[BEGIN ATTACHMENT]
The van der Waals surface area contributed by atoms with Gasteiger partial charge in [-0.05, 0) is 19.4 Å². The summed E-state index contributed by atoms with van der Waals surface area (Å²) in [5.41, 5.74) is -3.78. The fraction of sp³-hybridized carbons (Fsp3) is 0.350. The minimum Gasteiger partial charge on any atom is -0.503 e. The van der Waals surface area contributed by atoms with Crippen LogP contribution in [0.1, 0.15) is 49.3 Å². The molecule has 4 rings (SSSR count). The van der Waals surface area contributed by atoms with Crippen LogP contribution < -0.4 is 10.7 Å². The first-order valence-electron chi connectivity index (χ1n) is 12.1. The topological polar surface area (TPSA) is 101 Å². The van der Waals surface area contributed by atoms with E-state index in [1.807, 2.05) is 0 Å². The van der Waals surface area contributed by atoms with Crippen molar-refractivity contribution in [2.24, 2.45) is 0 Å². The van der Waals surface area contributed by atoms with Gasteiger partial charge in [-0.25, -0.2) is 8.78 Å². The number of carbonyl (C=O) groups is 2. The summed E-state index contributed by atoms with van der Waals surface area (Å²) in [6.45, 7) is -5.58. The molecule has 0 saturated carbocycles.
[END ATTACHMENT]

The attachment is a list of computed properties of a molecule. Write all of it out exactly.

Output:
The van der Waals surface area contributed by atoms with Gasteiger partial charge in [-0.05, 0) is 19.4 Å². The summed E-state index contributed by atoms with van der Waals surface area (Å²) in [5.41, 5.74) is -3.78. The fraction of sp³-hybridized carbons (Fsp3) is 0.350. The minimum Gasteiger partial charge on any atom is -0.503 e. The van der Waals surface area contributed by atoms with Crippen LogP contribution in [0.1, 0.15) is 49.3 Å². The molecule has 4 rings (SSSR count). The van der Waals surface area contributed by atoms with Crippen LogP contribution < -0.4 is 10.7 Å². The first-order valence-electron chi connectivity index (χ1n) is 12.1. The topological polar surface area (TPSA) is 101 Å². The van der Waals surface area contributed by atoms with E-state index in [1.807, 2.05) is 0 Å². The van der Waals surface area contributed by atoms with Crippen molar-refractivity contribution in [2.24, 2.45) is 0 Å². The van der Waals surface area contributed by atoms with Gasteiger partial charge in [-0.25, -0.2) is 8.78 Å². The number of carbonyl (C=O) groups is 2. The summed E-state index contributed by atoms with van der Waals surface area (Å²) in [6.45, 7) is -5.58. The molecule has 0 saturated carbocycles.